Organizing Empire critically examines how concepts of individualism functioned to support and resist British imperialism in India. Through readings of British colonial and Indian nationalist narratives that emerged in parliamentary debates, popular colonial histories, newsletters, memoirs, biographies, and novels, Purnima Bose investigates the ramifications of reducing collective activism to individual intentions. Paying particular attention to the construction of gender, she shows that ideas of individualism rhetorically and theoretically bind colonials, feminists, nationalists, and neocolonials to one another. She demonstrates how reliance on ideas of the individual—as scapegoat or hero—enabled colonial and neocolonial powers to deny the violence that they perpetrated. At the same time, she shows how analyses of the role of the individual provide a window into the dynamics and limitations of state formations and feminist and nationalist resistance movements.
From a historically grounded, feminist perspective, Bose offers four case studies, each of which illuminates a distinct individualizing rhetorical strategy. She looks at the parliamentary debates on the Amritsar Massacre of 1919, in which several hundred unarmed Indian protesters were killed; Margaret Cousins’s firsthand account of feminist organizing in Ireland and India; Kalpana Dutt’s memoir of the Bengali terrorist movement of the 1930s, which was modeled in part on Irish anticolonial activity; and the popular histories generated by ex-colonial officials and their wives. Bringing to the fore the constraints that colonial domination placed upon agency and activism, Organizing Empire highlights the complexity of the multiple narratives that constitute British colonial history.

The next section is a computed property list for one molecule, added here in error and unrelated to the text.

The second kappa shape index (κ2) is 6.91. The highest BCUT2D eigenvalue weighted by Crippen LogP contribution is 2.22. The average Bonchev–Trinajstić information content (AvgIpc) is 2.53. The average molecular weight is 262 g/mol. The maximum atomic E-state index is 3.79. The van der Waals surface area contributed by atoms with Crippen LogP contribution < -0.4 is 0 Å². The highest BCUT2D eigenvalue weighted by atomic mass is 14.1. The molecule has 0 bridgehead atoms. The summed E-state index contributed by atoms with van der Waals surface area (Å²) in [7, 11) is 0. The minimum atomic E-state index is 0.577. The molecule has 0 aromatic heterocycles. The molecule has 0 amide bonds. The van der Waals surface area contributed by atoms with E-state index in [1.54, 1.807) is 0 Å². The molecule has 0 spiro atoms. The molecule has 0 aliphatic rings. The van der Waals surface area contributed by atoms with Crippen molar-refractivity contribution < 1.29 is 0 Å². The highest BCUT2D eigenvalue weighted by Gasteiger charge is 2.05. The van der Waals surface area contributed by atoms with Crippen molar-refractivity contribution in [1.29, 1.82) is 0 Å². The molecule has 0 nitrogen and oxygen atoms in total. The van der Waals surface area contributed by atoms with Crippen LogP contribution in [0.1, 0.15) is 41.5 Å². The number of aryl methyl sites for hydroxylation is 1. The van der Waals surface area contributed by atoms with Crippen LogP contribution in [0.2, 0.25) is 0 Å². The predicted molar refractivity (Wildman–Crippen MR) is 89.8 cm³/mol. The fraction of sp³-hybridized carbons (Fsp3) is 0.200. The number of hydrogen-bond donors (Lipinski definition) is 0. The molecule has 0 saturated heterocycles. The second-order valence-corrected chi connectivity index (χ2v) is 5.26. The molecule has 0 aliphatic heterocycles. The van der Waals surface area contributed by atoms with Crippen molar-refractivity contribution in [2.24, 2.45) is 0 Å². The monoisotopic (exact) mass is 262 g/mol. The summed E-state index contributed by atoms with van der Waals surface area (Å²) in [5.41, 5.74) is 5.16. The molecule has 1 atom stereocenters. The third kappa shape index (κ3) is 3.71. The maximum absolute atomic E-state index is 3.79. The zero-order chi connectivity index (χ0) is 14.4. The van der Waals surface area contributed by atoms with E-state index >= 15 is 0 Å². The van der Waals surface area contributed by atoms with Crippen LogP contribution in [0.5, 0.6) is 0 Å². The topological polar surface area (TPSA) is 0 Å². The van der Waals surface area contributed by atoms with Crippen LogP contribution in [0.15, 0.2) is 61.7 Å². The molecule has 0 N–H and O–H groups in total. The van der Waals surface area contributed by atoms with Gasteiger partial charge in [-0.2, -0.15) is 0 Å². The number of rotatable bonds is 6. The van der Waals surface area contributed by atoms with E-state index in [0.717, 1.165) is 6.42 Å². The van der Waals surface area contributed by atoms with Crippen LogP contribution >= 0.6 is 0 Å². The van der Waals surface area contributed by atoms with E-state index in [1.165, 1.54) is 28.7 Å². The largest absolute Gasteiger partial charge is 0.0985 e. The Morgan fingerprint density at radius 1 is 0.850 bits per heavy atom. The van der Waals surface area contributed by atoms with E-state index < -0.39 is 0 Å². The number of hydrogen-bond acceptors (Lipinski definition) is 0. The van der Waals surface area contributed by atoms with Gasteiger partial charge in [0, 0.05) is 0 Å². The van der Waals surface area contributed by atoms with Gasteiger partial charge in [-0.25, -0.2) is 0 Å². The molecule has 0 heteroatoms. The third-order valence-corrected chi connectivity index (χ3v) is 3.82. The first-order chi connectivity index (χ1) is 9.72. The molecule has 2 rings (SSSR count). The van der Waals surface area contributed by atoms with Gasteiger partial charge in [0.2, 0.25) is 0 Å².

With the fall of socialism in Europe, the former East bloc nations experienced a rebirth of nationalism as they struggled to make the difficult transition to a market-based economy and self-governance. The dissolution of Czechoslovakia, in particular, underscored the power of ethnic identity and ancestral loyalties.
Hugh Agnew develops the argument that Czechoslovakia's celebrated national revival of the mid-eighteenth century has its intellectual roots in the Enlightenment and defined the nation's character and future development. He describes how intellectuals in eighteenth-century Bohemia and Moravia--the “patriotic intelligentsia”--used their discovery of pre-seventeenth-century history and literature to revive the antiquated Czech vernacular and cultivate a popular ethnic consciousness. Agnew also traces the significance of the intellectual influences of the wider Slavic world whereby Czech intellectuals redefined their ethnic and cultural heritage.
Origins of the Czech National Renascence contributes to a renewed interpretation of a crucial period in Czech history.